A small group of Swedenborgians, connected by family and business ties, found themselves living close enough together that, on Christmas day in 1860, they formed a congregation– the Parish of the New Jerusalem Church–in Glendale, Ohio. The patriarch, Charles H. Allen (1820-1889), was a wealthy chemist, that is, a wholesale drug supplier, in Cincinnati. He and his adult sons and their families were the core of the congregation.
This Christian denomination is distinguished by its adherence to the interpretation of the Bible by Emanuel Swedenborg (1688-1772) who wrote books he said were revealed to him by God. The Glendale New Church was founded after Swedenborg’s death by people who wanted to mold their lives according to this religion, which emphasizes individual responsibility for salvation by the combination of good works and faith. Swedenborg wrote about the spiritual meaning of the Bible, details about the life after death, the eternity of marriage, and the accomplishment of the second coming among many other religious subjects. While Swedenborg is considered the father of the modern new age movement, he is very much a proponent of salvation through a belief in Jesus Christ as the Son of God. He says that it is the goodness of a person that determines whether a person is saved. One’s faith is a product of inner goodness, not the other way around.
By the early 1800’s, enough Swedenborgians lived in Cincinnati that they had formed the First New Jerusalem Church, and called a pastor. In 1855 a new passenger railroad and the excellent Glendale community, made it possible for wealthy business owners such as Allen to live in the country and commute to work. They of course established churches for themselves and their families near their homes. The small band in Glendale, led by Charles Allen and his family, was one of these, and was a daughter church to the much larger church in Cincinnati.
On March 10, 1861, Mr. Allen chaired a meeting of the congregation’s Council that included himself, George F. Foote and Jacob Purinton. A motion to accept a donation of land from Allen was passed. He then proposed “a further donation to the Parish a sum of money sufficient to build the proposed Temple, so far as to enclose the same, and secure it from damage with paint.” This motion also passed! Three days later, the Council met at the site where they “fixed the south east corner” of the building. One month later, on April 12, 1861, the Council met with a well regarded, and later famous, architect, Mr.Alfred B. Mullett and it approved his plan. By modern standards this project was moving very quickly. One wonders how detailed the sketches were. A visit to the attic will delight any engineer with its complicated, yet marvelous structure that supports the ceiling of the sanctuary, the steep roof and the steeple!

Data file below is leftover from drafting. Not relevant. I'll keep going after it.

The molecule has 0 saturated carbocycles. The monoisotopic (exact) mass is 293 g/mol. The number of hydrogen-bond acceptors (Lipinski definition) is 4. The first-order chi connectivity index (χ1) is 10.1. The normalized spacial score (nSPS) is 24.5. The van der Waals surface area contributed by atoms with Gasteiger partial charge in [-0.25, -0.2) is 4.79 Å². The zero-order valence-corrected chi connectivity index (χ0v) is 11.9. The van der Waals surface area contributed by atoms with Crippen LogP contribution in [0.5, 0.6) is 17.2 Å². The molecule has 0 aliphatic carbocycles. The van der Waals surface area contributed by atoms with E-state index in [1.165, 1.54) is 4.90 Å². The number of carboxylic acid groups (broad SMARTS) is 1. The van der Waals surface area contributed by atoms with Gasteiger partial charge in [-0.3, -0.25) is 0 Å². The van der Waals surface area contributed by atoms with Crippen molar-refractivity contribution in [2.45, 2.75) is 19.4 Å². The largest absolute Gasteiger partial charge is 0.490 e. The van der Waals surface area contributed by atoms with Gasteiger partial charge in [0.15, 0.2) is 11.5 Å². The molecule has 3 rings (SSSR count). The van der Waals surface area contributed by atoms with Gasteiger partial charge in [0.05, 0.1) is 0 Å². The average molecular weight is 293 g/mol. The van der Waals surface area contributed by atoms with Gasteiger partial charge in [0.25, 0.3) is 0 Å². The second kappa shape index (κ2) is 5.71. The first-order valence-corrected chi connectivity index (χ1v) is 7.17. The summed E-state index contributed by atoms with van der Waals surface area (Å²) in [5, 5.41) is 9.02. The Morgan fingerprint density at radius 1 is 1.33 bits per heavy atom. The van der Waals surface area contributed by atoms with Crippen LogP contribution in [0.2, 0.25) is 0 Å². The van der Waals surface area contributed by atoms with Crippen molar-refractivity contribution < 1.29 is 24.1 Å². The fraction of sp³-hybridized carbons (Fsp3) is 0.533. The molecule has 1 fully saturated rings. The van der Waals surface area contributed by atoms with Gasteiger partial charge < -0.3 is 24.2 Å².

The project’s pace did not slow down. Sixteen days later, the official records note, the foundation was finished with the laying of the cornerstone, the top stone on the southeast corner. This stone is larger than the rest and is hollowed out to allow a box of mementos. This box was opened in 1961, but, alas, it had not been air tight, and the documents inside were dust. A new, air tight, container was put in the stone. Perhaps some of us will be here in 2061 when it can be opened!